The Wires

Weekly Address

The President's Weekly Address

White House: "In this week's address, the President wished everyone a happy Fourth of July. He honored the individuals who, throughout the history of America, have struggled and sacrificed to make this country a better place, from our Founding Fathers, to the men and women in uniform serving at home and overseas":

The Ledes

Friday, July 3, 2015.

Hill: "France has rejected an asylum request from Julian Assange, the founder of Wikileaks. In a statement reported by Channel News Asia, Prime Minister Francois Hollande’s office explained the rejection by saying that Assange is in no immediate danger. Assange, who has been holed up in Equador’s embassy in London, requested asylum in a letter."

AP: "A Wisconsin man is being detained in a mental health facility after authorities say he told a security guard he planned to kill President Barack Obama. A warrant was issued Thursday for 55-year-old Brian Dutcher of Tomah, the same day Obama was in La Crosse touting a proposal to make more workers eligible for overtime pay."

New York Times: "The health insurer Aetna said on Friday that it had agreed to acquire its smaller rival Humana for $37 billion in cash and stock, signaling the start of what may become a flurry of consolidation in the sector. The deal would bring together two of the United States’ biggest health insurers. The combined company would have estimated operating revenue of $115 billion this year and more than 33 million consumers."

Washington Post: "A U.S. drone strike has killed Tariq al-Harzi, a senior Islamic State militant in Syria, in an attack that took place a day after another American aircraft killed his brother, also an influential militant, in neighboring Iraq, the Pentagon said Thursday. Navy Capt. Jeff Davis, a Pentagon spokesman, said the strike that killed Tariq al-Harzi occurred June 16 in Shaddadi, Syria...."

Public Service Announcement

Washington Post: "A novel data-mining project reveals evidence that a common group of heartburn medications taken by more than 100 million people every year is associated with a greater risk of heart attacks, Stanford University researchers reported Wednesday."

AP: "Federal health advisers on Tuesday[, June 9,] recommended approval for a highly anticipated cholesterol drug from Sanofi and Regeneron Pharmaceuticals, but with the caveat that more data is needed about its long-term ability to reduce heart attacks. The expert panel recommended by a 13-3 vote that the Food and Drug Administration approve the injectable drug, called Praluent."

Washington Post (June 4): "The first-ever 'female Viagra' came one step closer to coming to market, as a key advisory committee to the Food and Drug Administration voted Thursday afternoon to recommend that the FDA approve the drug with conditions. The committee voted 18-6 to recommend that the FDA approve flibanserin, a drug designed to boost the low sexual desire of otherwise healthy women."

White House Live Video
July 3

The White House has no scheduled live feeds for today (as of 9:45 am ET).

New York Times: "On the eve of the most anticipated publishing event in years — the release of Harper Lee’s novel 'Go Set a Watchman' — there is yet another strange twist to the tale of how the book made its way to publication, a development that further clouds the story of serendipitous discovery that generated both excitement and skepticism in February."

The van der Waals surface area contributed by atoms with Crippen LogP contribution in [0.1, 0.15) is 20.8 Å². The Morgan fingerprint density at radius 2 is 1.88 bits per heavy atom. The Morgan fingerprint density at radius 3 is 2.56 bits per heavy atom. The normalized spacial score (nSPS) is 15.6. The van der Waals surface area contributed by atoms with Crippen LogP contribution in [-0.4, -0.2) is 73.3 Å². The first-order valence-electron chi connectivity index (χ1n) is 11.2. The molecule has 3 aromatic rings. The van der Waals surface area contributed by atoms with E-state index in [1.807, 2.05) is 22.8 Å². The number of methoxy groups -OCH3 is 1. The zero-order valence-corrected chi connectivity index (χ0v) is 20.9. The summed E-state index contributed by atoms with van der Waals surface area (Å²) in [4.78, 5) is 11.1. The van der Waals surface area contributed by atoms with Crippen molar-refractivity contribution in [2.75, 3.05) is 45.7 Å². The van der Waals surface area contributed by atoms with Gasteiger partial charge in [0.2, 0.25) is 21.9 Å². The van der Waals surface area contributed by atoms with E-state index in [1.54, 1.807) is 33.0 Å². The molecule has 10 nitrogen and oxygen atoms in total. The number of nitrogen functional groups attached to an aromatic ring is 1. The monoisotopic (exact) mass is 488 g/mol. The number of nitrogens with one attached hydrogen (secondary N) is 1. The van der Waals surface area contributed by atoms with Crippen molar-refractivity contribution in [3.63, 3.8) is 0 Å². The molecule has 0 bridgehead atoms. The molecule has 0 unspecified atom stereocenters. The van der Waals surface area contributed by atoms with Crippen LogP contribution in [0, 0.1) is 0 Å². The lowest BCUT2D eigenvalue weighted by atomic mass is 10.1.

Here's a short film by activist Bree Newsome. The film won the best -short-film category at the BET awards (ca. 2010):

Washington Post: "After three years of work by Michelle Obama and the Committee for the Preservation of the White House, a new look was unveiled [in the State Dining Room] Friday[, June 26,] that will be a design legacy of the Obama years." With slideshow, including former incarnations of the room.

Daniel Bethencourt & Mark Stryker of the Detroit Free Press: "Famed street artist Shepard Fairey, who visited Detroit last month to create the largest mural of his career, faces felony charges of tagging other properties across the city on his own time." The reporters put the charges in the larger perspective of street art.

David Haglund on "James Salter in the New Yorker."

Twelve beautiful bookshops.

Livraria Lello & Irmão, Porto, Portugal.

Gabriel Sherman of New York: "Yesterday, 21st Century Fox announced that [Fox "News" leader Roger] Ailes would be reporting to Lachlan and James Murdoch. For Ailes, it was a stinging smack-down and effectively a demotion. Just five days earlier, Ailes released what now appears to be a rogue statement to his own Fox Business channel declaring that he would be unaffected by the announcement that Lachlan and James will take control of Fox as part of Rupert's succession plan."

The Waldorf-Hysteria. New York Post: Bride "hysterical," lets out "blood-curdling scream," when Waldorf is forced to cancel her million-dollar reception because drunken relatives of the groom allegedly shot some other guests & Waldorf employees. Here's more of the story. You can the boys out of Brooklyn, but....

Sophia A. McClennen in Salon: The real Jerry Seinfeld has become the TV character Jerry Seinfeld. Without the irony. So not funny.

Washington Post: "... thanks to diligent sleuthing and painstaking restoration by a team of art historians at the Mauritshuis museum in The Hague, the shadowy, richly colored 'Saul and David' is considered a Rembrandt masterpiece once more. It goes on display at the museum this Thursday, the star of a special exhibition entirely devoted to the painting and its tumultuous past."

New York Times: "Since [the] Clinton [Correctional Facility in Dannemora, New York,] opened in 1845, dozens of inmates have escaped over, under or through the prison’s thick walls, their exploits detailed in breathless, often sensationalistic, newspaper reports of earlier eras." CW: As if the Times' extensive coverage of last week's escape wasn't sensationalistic. ...

New York Times: The life of a fugitive presents many opportunities to blunder -- and get caught.